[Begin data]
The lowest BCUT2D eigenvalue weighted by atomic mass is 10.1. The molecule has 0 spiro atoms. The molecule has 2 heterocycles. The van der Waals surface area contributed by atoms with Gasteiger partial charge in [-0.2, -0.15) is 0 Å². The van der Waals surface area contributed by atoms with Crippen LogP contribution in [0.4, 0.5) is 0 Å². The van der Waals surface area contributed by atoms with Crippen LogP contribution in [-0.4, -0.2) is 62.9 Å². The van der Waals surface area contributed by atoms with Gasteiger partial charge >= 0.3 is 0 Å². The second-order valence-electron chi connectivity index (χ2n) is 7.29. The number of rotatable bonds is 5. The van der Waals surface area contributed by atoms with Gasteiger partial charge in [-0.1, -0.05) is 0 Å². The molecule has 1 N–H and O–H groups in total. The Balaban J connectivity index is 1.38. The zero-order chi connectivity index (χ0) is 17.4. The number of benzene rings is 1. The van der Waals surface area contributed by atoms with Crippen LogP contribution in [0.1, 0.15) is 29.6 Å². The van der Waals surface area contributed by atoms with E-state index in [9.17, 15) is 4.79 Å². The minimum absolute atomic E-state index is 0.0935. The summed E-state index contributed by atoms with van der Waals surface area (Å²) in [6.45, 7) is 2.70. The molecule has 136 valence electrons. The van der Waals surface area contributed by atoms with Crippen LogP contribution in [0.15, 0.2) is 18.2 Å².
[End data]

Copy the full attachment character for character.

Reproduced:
The lowest BCUT2D eigenvalue weighted by atomic mass is 10.1. The molecule has 0 spiro atoms. The molecule has 2 heterocycles. The van der Waals surface area contributed by atoms with Gasteiger partial charge in [-0.2, -0.15) is 0 Å². The van der Waals surface area contributed by atoms with Crippen LogP contribution in [0.4, 0.5) is 0 Å². The van der Waals surface area contributed by atoms with Crippen LogP contribution in [-0.4, -0.2) is 62.9 Å². The van der Waals surface area contributed by atoms with Gasteiger partial charge >= 0.3 is 0 Å². The second-order valence-electron chi connectivity index (χ2n) is 7.29. The number of rotatable bonds is 5. The van der Waals surface area contributed by atoms with Gasteiger partial charge in [-0.1, -0.05) is 0 Å². The molecule has 1 N–H and O–H groups in total. The Balaban J connectivity index is 1.38. The zero-order chi connectivity index (χ0) is 17.4. The number of benzene rings is 1. The van der Waals surface area contributed by atoms with Crippen LogP contribution in [0.1, 0.15) is 29.6 Å². The van der Waals surface area contributed by atoms with E-state index in [9.17, 15) is 4.79 Å². The minimum absolute atomic E-state index is 0.0935. The summed E-state index contributed by atoms with van der Waals surface area (Å²) in [6.45, 7) is 2.70. The molecule has 136 valence electrons. The van der Waals surface area contributed by atoms with Crippen LogP contribution in [0.15, 0.2) is 18.2 Å².